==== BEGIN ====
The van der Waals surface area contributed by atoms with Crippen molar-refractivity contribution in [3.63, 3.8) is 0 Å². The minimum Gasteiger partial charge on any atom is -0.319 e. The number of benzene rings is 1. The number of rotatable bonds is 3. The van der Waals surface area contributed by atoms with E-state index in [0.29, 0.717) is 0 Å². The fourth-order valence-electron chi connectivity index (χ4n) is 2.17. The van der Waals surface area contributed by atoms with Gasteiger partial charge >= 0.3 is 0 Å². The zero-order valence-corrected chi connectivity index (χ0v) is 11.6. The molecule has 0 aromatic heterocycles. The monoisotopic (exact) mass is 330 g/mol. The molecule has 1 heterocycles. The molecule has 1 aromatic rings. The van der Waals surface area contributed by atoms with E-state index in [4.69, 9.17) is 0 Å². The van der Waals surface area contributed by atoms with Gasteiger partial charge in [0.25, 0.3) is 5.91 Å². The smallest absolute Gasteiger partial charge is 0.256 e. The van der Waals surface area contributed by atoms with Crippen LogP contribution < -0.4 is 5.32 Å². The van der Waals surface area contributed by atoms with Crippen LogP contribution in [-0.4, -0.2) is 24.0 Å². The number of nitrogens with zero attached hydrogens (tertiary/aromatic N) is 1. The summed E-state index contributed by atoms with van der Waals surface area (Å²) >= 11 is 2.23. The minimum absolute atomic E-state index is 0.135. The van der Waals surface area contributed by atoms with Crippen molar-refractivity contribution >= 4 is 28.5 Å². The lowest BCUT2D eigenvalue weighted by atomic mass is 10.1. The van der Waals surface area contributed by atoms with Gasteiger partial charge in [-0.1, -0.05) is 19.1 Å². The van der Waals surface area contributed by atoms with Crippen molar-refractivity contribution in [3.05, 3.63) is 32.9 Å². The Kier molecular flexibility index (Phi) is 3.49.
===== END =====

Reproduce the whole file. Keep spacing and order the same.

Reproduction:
The van der Waals surface area contributed by atoms with Crippen molar-refractivity contribution in [3.63, 3.8) is 0 Å². The minimum Gasteiger partial charge on any atom is -0.319 e. The number of benzene rings is 1. The number of rotatable bonds is 3. The van der Waals surface area contributed by atoms with E-state index in [0.29, 0.717) is 0 Å². The fourth-order valence-electron chi connectivity index (χ4n) is 2.17. The van der Waals surface area contributed by atoms with Gasteiger partial charge >= 0.3 is 0 Å². The zero-order valence-corrected chi connectivity index (χ0v) is 11.6. The molecule has 0 aromatic heterocycles. The monoisotopic (exact) mass is 330 g/mol. The molecule has 1 heterocycles. The molecule has 1 aromatic rings. The van der Waals surface area contributed by atoms with E-state index in [4.69, 9.17) is 0 Å². The van der Waals surface area contributed by atoms with Gasteiger partial charge in [0.25, 0.3) is 5.91 Å². The smallest absolute Gasteiger partial charge is 0.256 e. The van der Waals surface area contributed by atoms with Crippen LogP contribution < -0.4 is 5.32 Å². The van der Waals surface area contributed by atoms with Crippen LogP contribution in [-0.4, -0.2) is 24.0 Å². The number of nitrogens with zero attached hydrogens (tertiary/aromatic N) is 1. The summed E-state index contributed by atoms with van der Waals surface area (Å²) >= 11 is 2.23. The minimum absolute atomic E-state index is 0.135. The van der Waals surface area contributed by atoms with Crippen molar-refractivity contribution >= 4 is 28.5 Å². The lowest BCUT2D eigenvalue weighted by atomic mass is 10.1. The van der Waals surface area contributed by atoms with Gasteiger partial charge in [-0.1, -0.05) is 19.1 Å². The van der Waals surface area contributed by atoms with Crippen molar-refractivity contribution in [3.05, 3.63) is 32.9 Å². The Kier molecular flexibility index (Phi) is 3.49.